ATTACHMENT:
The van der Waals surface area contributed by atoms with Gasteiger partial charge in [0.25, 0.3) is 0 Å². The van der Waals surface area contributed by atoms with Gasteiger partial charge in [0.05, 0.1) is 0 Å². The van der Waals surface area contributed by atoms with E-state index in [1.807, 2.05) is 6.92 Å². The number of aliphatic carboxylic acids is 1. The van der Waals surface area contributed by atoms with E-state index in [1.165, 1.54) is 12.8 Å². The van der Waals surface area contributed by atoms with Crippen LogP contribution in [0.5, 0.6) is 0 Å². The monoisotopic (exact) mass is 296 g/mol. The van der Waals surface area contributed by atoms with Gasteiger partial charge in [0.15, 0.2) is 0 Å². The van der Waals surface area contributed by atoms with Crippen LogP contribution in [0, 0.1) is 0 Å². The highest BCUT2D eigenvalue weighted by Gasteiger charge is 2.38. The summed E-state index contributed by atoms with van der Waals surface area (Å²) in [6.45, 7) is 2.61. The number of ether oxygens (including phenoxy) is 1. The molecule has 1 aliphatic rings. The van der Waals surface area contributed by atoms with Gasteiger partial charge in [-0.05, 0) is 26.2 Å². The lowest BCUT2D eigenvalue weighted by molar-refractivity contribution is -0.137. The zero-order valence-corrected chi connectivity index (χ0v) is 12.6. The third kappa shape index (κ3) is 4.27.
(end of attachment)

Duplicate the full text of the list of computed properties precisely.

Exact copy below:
The van der Waals surface area contributed by atoms with Gasteiger partial charge in [0.25, 0.3) is 0 Å². The van der Waals surface area contributed by atoms with Gasteiger partial charge in [0.05, 0.1) is 0 Å². The van der Waals surface area contributed by atoms with E-state index in [1.807, 2.05) is 6.92 Å². The number of aliphatic carboxylic acids is 1. The van der Waals surface area contributed by atoms with E-state index in [1.165, 1.54) is 12.8 Å². The van der Waals surface area contributed by atoms with Crippen LogP contribution in [0.5, 0.6) is 0 Å². The monoisotopic (exact) mass is 296 g/mol. The van der Waals surface area contributed by atoms with Gasteiger partial charge in [0.15, 0.2) is 0 Å². The van der Waals surface area contributed by atoms with Crippen LogP contribution in [0, 0.1) is 0 Å². The highest BCUT2D eigenvalue weighted by Gasteiger charge is 2.38. The summed E-state index contributed by atoms with van der Waals surface area (Å²) in [6.45, 7) is 2.61. The number of ether oxygens (including phenoxy) is 1. The molecule has 1 aliphatic rings. The van der Waals surface area contributed by atoms with Gasteiger partial charge in [-0.05, 0) is 26.2 Å². The lowest BCUT2D eigenvalue weighted by molar-refractivity contribution is -0.137. The zero-order valence-corrected chi connectivity index (χ0v) is 12.6. The third kappa shape index (κ3) is 4.27.